Moon Jae-in seeks Vladimir Putin’s help, warns of ‘uncontrollable’ North Korea1 min read . Updated: 06 Sep 2017, 12:16 PM IST
South Korea President Moon Jae-in seeks to find common ground with Russian counterpart Vladimir Putin to prevent the situation on the Korean peninsula from spinning out of control
Seoul: South Korean President Moon Jae-in sought to find common ground with Russian counterpart Vladimir Putin to prevent the situation on the Korean peninsula from spinning out of control.
“If we fail to stop North Korea’s provocations now, it could sink into an uncontrollable situation," Moon said in opening remarks before a meeting with Putin in Vladivostok, Russia, on Wednesday. “I want to seek a fundamental solution to resolve the North Korea nuclear problem here."
Putin, who derided increased sanctions as “useless and ineffective" a day earlier, said that he welcomed the opportunity to discuss North Korea with Moon. Russia and China both hold vetoes on the United Nations Security Council, which is considering new sanctions against Kim Jong Un’s regime after it conducted its sixth and most powerful nuclear test on Sunday.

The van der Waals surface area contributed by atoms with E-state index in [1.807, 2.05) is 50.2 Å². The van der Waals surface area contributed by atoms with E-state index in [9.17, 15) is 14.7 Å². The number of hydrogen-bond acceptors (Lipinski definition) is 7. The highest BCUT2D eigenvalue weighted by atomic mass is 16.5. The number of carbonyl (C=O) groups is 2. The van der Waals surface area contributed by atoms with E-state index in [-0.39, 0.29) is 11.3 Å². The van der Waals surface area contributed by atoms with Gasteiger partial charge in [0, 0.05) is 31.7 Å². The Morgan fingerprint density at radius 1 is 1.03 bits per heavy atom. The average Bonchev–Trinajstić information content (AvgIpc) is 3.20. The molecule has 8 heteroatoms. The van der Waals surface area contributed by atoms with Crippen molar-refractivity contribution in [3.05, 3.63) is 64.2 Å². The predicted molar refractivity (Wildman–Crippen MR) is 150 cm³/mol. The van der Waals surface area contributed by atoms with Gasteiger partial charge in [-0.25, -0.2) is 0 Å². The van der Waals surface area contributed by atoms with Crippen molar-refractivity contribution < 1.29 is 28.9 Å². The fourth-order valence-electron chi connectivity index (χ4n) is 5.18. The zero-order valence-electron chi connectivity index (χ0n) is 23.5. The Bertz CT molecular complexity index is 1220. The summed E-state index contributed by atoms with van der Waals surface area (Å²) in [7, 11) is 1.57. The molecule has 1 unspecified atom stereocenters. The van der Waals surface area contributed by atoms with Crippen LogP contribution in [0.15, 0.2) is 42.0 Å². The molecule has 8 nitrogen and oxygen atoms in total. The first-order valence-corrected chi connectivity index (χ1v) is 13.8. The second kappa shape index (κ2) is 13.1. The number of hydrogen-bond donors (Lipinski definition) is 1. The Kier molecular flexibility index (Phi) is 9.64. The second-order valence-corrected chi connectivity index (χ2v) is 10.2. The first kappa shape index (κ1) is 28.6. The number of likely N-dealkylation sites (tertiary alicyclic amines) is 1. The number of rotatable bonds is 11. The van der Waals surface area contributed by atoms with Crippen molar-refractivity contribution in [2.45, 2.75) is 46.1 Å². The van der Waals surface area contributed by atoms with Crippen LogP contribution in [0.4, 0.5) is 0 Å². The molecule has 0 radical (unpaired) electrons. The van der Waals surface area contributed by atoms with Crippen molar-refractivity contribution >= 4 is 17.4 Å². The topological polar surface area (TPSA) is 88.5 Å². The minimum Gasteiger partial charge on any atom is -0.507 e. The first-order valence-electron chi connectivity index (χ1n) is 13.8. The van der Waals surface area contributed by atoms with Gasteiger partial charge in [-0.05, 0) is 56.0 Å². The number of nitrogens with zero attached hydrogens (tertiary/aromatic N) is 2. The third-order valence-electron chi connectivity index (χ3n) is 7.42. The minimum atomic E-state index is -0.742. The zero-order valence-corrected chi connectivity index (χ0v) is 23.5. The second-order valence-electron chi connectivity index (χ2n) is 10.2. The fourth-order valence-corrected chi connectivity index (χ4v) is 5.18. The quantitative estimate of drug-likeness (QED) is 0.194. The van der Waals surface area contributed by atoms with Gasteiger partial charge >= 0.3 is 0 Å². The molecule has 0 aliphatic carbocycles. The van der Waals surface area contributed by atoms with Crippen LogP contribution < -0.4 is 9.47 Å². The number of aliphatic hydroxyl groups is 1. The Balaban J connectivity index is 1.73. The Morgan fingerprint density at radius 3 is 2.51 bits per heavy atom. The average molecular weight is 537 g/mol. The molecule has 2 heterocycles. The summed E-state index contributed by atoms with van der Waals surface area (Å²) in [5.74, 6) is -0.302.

“They’ll eat grass, but they won’t abandon their program unless they feel secure," Putin told reporters Tuesday at an emerging markets summit in Xiamen, China, which was hosted by his Chinese counterpart Xi Jinping.
North Korean has been seen readying another launch of an intercontinental ballistic missile that could come before it marks the anniversary of its founding on 9 September. Kim claimed on Sunday that he could fit a warhead onto an ICBM capable of striking the continental US.
President Donald Trump, who has warned North Korea of “fire and fury" if it continues threatening the US, plans to speak Wednesday evening with Xi, the White House said in a statement. Trump has threatened to cut off trade with all countries that do business with North Korea, a group that includes China.
Japanese Prime Minister Shinzo Abe also plans to visit Vladivostok for talks with Moon and Putin. He told reporters in Tokyo on Wednesday that he wants North Korea to understand it has “no bright future" if it continues on its current path. Bloomberg